Edna O'Brien reads her memoir, from childhood in the faded grandeur of the big house.
The great Irish writer, Edna O'Brien, whose controversial 1960 novel brought her both literary fame and notoriety back home, reads her astonishingly honest memoir of a literary life of high drama.
Born in 1930 into a strict Catholic family in rural County Clare, O'Brien rejected her background in search of literary life in Dublin, but found herself transported to London, unhappily married with two young children. The publication of The Country Girls brought her literary stardom in sixties London, but also notoriety back home, and a bitter end to her marriage. But along the way there were also encounters with Hollywood giants, pop stars and literary titans, as well as the inevitable regrets and sorrows.
In prose which sparkles with the effortless gifts of a master in her ninth decade, Edna O'Brien has recast her life with the imaginative insight of a poet, which gives her memoir, so beautifully and sometimes painfully remembered, a terrible poignancy.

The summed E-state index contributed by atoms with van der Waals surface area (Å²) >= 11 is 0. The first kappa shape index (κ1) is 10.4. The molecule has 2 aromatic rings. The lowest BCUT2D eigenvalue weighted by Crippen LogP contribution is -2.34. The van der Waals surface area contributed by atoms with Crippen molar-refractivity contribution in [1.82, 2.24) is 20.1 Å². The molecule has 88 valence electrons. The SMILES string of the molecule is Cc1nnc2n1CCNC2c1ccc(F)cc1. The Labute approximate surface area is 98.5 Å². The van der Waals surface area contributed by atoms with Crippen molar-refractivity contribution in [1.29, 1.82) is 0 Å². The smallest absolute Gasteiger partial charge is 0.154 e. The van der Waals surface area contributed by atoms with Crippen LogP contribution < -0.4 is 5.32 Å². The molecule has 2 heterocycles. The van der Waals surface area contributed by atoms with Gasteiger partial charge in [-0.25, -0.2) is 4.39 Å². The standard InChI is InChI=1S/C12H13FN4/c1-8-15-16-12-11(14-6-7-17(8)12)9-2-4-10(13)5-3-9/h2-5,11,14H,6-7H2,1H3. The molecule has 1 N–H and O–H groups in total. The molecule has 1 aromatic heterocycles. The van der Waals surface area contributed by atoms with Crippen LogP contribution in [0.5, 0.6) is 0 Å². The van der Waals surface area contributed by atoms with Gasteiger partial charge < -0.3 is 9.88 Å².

In today's episode: childhood in the faded grandeur of the big house, and forbidden love.
Author: Since her debut novel The Country Girls, Edna O'Brien has written more than twenty works of fiction along with a biography of James Joyce and Lord Byron. She is the recipient of many awards including the Irish PEN Lifetime Achievement Award, the American National Art's Gold Medal and the Ulysses Medal. Born and raised in the west of Ireland she has lived in London for many years.
Abridger: Miranda Davies
Producer: Justine Willett.